Good Friday: Christ the Suffering Servant

Christ Jesus is Crucified
Jesus is crucified to take away the sins of the world (John 19). From an early edition of Luther’s Small Catechism.

Lessons: Isaiah 52:13-53:12, Hebrews 4:14-16, Hebrews 5:7-9, John 18-19
Hymns: LSB 453, 448, 440, 450

Listen to the entire service here (the sermon alone is above).

      Grace, mercy, and peace to you from God our Father and our Lord and Savior, Jesus Christ. Amen.

      There’s been a lot of talk about pronouns lately. The English language is being butchered. It was bad enough over the last few decades using they/them instead of he/him for an unnamed individual. If I want to talk about someone but don’t want to reveal if that person is male or female, proper English would require me to use he/him. But it is more common to use they/them. For example, someone might say, “Let me tell you about my friend, but my friend doesn’t want me to give you their name.” It should be “his name” whether my friend is male or female. This friend is not multiple people. Thankfully in the Church, we continue to use proper English. For example, when confessing the Creed we say, “Who for us men and for our salvation.” Let it be known to you that women are not excluded from this statement! The English language and Christianity are not being sexist. I probably don’t need to add that the English language is further being butchered by those who desire to make up their own personal pronouns.

      There are dozens of pronouns found in today’s reading from Isaiah 52 and 53. Generally the first-person pronouns we/our refers to the believer, the second person pronouns He/Him refers to Jesus and His Passion (even though Isaiah wrote the report over 700 years before our Lord’s Passion), and usually the third-person pronouns they/their refer to those who do not believe or put Jesus on the cross.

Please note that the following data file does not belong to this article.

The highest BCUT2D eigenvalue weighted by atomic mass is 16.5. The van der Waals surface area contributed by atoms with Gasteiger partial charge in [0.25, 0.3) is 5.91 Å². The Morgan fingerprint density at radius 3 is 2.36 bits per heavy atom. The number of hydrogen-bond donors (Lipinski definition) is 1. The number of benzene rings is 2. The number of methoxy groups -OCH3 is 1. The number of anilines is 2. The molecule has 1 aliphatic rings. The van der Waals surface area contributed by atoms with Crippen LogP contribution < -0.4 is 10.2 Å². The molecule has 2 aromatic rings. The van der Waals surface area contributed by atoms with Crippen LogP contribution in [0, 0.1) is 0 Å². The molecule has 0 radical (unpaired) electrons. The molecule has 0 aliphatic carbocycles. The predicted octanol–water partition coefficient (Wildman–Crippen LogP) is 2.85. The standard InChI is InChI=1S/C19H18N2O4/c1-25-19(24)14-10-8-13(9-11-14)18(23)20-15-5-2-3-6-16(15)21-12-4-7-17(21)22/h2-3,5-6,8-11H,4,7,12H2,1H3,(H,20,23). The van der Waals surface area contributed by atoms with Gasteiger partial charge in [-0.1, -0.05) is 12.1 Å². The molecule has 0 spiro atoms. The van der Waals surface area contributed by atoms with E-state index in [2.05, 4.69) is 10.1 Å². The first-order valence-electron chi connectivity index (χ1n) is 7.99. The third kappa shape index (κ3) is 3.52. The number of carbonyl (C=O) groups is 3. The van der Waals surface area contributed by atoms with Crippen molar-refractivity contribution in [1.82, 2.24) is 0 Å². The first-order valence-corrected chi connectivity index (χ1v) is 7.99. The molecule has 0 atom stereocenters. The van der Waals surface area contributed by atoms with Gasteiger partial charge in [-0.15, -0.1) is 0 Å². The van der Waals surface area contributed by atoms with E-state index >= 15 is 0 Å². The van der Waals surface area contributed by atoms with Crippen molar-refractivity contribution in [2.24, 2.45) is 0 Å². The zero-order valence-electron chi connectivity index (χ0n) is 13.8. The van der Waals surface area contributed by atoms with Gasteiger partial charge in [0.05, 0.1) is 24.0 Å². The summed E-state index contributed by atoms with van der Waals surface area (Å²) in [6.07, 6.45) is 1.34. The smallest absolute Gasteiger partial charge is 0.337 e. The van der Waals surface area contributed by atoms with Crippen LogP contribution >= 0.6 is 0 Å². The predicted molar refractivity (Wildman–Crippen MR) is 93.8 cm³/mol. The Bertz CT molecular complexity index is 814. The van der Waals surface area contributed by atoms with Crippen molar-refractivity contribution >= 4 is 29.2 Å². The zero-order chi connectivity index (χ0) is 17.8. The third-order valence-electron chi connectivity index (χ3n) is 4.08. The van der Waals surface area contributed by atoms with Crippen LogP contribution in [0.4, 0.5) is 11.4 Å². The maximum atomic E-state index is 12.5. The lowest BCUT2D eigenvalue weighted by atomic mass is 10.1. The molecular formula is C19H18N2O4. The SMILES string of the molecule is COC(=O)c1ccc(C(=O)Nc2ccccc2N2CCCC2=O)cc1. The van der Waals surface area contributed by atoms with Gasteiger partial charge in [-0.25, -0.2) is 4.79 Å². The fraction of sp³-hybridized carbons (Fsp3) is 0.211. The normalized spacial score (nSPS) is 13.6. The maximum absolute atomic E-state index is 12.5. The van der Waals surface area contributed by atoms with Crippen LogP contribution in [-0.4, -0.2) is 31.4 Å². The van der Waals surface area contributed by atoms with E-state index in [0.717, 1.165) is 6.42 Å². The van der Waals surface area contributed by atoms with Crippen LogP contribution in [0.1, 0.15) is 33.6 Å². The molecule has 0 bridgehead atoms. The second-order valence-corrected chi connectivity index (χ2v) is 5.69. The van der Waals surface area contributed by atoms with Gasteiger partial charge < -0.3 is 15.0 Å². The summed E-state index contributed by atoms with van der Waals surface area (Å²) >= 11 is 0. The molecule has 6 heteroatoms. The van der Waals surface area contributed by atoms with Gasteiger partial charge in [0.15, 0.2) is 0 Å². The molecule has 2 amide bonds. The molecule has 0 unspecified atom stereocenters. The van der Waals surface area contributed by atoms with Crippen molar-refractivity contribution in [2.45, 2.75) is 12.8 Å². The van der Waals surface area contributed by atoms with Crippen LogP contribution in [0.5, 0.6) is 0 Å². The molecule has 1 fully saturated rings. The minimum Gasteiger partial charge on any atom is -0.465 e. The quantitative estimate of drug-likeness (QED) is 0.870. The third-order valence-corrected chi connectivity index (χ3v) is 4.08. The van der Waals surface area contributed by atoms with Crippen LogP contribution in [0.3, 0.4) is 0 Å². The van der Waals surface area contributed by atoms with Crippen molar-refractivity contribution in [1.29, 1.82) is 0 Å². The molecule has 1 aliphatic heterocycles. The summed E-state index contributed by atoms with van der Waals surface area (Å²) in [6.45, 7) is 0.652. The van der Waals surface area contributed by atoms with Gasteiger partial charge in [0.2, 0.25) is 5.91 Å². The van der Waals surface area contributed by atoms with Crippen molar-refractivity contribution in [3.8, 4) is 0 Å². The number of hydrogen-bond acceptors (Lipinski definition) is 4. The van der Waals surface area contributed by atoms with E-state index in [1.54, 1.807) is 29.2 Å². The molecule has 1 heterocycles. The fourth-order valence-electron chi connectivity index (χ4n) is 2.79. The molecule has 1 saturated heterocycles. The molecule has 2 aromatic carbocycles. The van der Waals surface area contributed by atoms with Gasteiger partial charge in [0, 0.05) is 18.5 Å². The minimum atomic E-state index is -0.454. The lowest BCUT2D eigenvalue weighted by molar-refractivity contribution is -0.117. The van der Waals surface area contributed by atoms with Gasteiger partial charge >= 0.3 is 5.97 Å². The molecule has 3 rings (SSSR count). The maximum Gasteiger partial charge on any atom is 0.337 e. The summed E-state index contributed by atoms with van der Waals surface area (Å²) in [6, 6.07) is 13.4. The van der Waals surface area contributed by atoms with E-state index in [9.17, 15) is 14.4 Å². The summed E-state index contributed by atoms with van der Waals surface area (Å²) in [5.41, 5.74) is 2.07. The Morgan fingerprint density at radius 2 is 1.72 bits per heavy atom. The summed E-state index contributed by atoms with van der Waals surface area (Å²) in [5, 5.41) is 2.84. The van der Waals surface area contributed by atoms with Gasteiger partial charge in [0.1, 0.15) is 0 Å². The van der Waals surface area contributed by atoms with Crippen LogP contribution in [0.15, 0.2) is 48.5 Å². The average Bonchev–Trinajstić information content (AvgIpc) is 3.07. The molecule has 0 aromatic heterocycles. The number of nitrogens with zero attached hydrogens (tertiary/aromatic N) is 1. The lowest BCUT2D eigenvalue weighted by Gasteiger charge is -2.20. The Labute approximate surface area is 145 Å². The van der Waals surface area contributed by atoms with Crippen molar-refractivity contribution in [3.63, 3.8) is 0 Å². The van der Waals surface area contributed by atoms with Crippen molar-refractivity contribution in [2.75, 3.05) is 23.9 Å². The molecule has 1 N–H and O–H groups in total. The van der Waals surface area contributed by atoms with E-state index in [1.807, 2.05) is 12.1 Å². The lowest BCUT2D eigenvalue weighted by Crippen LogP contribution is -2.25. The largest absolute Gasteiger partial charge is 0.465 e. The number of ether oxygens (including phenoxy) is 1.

I’d like for us to consider tonight the first two. All of the first-person plural pronouns we/our are found in verses 1-6. They are quite a contrast from the works and ways of Jesus as described in this epistle. The first begins with unbelief. “Who has believed our report?” (Is. 53:1). What report? That Christ Jesus will come to die to take away the sin of the world. A man will make atonement for the sins of the people. The Son of God will be the propitiation for our sins.

      Many today do not believe this. That is why they do not bother to hear it, repent of their sin, or cling to Jesus with trust.

      The next first-person plural pronouns are descriptions of what man thinks of Jesus: “When we see Him, There is no beauty that we should desire Him. He is despised and rejected by men, A Man of sorrows and acquainted with grief. And we hid, as it were, our faces from Him; He was despised, and we did not esteem Him” (Is. 53:2-3). While this account speaks specifically about the time Jesus is crucified and man’s reaction, this also describes our natural self. People do not naturally desire Christ. We like to hide our faces from Him, as Adam and Eve did after they sinned. We like to esteem ourselves and the works of man, rather than esteem our Savior and the all-sufficient sacrifice He made on the cross.